Tuesday, July 16, 2024

Challenger running for City Council for the first time

The candidate’s website | Facebook | Twitter | Instagram

Endorsed by the Boston DSA | Cambridge Citizens Coalition | Our Revolution

Background: Teaching, musician | Focuses: Housing, gentrification, the arts 


Edited and condensed from recent public forums.

Is Cambridge addicted to growth? Is the way Cambridge grows healthy?

The way our city runs right now is is messed up, and very predictably causing displacement and homelessness. The people most impacted by a failing system should be the ones leading its solution – because the people closest to the problem are the people closest to the solution. People who live that experience really need to be on the council.

What other ideas besides the Affordable Housing Overlay can be used to create affordable housing, and how can you create more housing while protecting existing tenants?

I’m a low-income renter, and looking at the overlay, I didn’t get the impression this was something designed to help people like me. Rather, this was something designed to help affordable housing developers, and it’s not the same. We need tenant protections – rent control, just-cause evictions – and to stop trusting the marketplace to build affordable housing. It’s never going to happen. We need to make massive investments in public housing. Vienna is a perfect model of what our city could look like: 62 percent of the population lives in what we call public housing, and they have the lowest rates of homelessness in the world and a high quality of living. Why can’t we do that here?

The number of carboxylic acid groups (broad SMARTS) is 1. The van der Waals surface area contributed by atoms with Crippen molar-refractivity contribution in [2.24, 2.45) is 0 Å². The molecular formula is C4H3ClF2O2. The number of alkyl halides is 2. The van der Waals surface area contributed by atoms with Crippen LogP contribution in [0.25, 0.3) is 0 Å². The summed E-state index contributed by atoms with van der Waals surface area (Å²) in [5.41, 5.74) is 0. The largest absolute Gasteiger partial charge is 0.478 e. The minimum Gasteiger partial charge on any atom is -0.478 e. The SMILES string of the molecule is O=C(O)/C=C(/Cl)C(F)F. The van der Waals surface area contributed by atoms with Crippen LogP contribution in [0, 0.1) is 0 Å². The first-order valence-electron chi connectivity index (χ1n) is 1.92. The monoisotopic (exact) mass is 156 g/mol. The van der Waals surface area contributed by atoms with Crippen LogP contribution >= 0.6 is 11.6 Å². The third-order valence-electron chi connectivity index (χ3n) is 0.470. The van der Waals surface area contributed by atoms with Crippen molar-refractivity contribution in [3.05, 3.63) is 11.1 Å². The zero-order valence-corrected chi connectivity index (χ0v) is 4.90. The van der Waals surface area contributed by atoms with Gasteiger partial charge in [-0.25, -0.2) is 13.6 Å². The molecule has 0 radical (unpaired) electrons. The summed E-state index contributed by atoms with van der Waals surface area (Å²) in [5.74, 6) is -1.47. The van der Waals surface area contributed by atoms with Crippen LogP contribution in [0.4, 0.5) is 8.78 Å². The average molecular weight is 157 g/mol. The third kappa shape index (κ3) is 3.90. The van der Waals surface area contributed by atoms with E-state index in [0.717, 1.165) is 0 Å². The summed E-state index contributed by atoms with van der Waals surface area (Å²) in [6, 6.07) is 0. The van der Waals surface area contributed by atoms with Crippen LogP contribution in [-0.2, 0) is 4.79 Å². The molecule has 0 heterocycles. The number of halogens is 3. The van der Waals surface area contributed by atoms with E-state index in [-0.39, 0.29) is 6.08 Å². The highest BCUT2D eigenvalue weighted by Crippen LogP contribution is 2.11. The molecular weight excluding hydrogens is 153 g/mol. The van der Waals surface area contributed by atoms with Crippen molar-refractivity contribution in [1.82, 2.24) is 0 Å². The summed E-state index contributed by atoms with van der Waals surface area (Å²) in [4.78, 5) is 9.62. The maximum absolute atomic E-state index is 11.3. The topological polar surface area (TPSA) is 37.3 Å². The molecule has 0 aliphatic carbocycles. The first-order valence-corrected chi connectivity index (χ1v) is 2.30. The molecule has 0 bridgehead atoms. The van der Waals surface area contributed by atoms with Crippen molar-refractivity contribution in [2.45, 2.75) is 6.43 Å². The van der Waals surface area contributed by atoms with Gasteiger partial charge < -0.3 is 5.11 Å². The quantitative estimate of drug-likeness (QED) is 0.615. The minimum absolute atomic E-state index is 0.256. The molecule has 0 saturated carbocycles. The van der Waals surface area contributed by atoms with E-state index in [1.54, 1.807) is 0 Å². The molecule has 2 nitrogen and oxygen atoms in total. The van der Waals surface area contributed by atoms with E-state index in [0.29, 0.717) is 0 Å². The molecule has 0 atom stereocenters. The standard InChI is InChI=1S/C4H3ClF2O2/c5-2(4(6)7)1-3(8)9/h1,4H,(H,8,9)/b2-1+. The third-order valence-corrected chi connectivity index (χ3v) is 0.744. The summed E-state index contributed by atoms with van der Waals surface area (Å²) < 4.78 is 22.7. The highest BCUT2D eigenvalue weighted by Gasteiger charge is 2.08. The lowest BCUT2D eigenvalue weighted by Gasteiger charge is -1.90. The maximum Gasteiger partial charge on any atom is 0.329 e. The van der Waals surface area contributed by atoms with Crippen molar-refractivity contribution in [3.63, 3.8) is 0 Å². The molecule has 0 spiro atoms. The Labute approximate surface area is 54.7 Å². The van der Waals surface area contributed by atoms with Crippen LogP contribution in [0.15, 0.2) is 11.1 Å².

What is your approach to climate change policy? 

We need to invest massively in our public transit and improve our bike infrastructure to get people out of their cars. To pay for a lot of this, we’re going to need to massively raise revenue by taxing our local, state and federal 1 percenters; the people who have been benefiting from and exploiting the system should be the ones paying for the solution.

Which City Council vote from the past do you wish you’d been present for to cast the deciding vote?

We had right of first refusal for buying the former Edward J. Sullivan Courthouse, and I wish I had been there, because I think we made the wrong call. Public land is such a scarce resource; that land was in the public domain for 200 years, and we just gave it away to a private developer who’s going to build this massive luxury tower and promote gentrification and displacement.

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John Pitkin for City Council, 2019